In 2005, Douglas Futuyma published a textbook about evolution claiming that “no intelligent engineer would be expected to design” the “functionally nonsensical arrangement” of cells in the human retina. That same year, geneticist Jerry Coyne wrote that the human eye is “certainly not the sort of eye an engineer would create from scratch.” Instead, “the whole system is like a car in which all the wires to the dashboard hang inside the driver’s compartment instead of being tucked safely out of sight.” Like Dawkins, Williams, Miller, and Futuyma, Coyne attributed this arrangement to unguided evolution, which “yields fitter types that often have flaws. These flaws violate reasonable principles of intelligent design.”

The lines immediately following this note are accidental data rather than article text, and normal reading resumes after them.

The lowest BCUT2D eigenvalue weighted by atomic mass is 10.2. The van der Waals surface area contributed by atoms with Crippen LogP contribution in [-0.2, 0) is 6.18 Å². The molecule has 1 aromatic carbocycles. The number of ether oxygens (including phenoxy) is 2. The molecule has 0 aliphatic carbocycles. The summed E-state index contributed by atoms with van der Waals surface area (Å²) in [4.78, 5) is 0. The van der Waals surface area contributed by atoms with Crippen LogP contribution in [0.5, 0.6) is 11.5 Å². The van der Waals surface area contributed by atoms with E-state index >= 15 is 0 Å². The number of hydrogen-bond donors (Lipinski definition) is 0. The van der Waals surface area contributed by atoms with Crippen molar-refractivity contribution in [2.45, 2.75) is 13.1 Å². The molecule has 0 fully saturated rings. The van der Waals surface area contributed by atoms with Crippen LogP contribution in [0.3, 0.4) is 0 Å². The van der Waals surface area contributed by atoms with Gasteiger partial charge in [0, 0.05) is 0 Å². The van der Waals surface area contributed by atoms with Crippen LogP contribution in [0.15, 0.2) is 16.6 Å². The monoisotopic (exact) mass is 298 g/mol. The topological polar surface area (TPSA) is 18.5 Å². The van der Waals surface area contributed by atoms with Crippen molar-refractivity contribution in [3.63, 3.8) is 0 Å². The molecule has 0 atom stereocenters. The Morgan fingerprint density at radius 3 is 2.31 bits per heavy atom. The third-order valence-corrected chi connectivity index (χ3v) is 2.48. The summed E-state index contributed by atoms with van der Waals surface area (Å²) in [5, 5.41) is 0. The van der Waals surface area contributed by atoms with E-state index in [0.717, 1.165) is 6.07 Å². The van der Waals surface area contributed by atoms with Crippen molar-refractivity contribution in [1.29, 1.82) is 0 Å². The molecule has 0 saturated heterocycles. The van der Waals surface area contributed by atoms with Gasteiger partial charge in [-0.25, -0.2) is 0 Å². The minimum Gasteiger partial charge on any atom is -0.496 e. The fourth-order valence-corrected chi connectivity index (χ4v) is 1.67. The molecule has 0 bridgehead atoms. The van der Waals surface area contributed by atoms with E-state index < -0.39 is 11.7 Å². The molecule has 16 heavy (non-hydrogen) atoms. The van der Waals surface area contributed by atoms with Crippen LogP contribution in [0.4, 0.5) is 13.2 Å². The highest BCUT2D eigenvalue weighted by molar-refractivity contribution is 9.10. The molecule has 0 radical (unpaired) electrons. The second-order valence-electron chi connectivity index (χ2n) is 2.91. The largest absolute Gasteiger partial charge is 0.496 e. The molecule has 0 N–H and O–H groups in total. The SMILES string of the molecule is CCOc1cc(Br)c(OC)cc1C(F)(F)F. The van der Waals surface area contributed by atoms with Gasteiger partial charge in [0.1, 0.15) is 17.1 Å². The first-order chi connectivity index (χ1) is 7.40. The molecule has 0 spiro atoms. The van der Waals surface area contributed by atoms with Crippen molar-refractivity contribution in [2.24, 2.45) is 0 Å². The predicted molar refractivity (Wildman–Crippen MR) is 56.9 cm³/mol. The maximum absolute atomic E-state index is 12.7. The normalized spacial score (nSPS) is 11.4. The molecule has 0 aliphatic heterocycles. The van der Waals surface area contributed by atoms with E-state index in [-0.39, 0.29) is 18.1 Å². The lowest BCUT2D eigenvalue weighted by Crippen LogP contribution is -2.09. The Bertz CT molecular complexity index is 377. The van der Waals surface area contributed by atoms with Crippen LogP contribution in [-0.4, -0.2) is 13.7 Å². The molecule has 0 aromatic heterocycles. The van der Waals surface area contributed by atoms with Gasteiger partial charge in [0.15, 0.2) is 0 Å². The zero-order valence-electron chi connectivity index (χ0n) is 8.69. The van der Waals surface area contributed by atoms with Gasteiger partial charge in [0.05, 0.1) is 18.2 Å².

We can be glad, as Wells explains, that these people were not asked to do the engineering.
Because of the high metabolic requirements of the light-sensing cells and their need to regenerate themselves, the inverted retina is actually much better than the “tidy-minded” design imagined by evolutionary biologists.
The blind spot (a in the drawing) is not a serious problem, because the blind spot produced by the left eye is not in the same place as the one produced by the right eye. This means that, in humans with two good eyes, the field of vision of one eye covers for the blind spot of the other eye, and vice versa.
What about the claim that cephalopod eyes are better than vertebrate eyes? … More.
They are too busy writing textbooks on Darwinian evolution to notice.
See also: Jon Wells on science journal boilerplate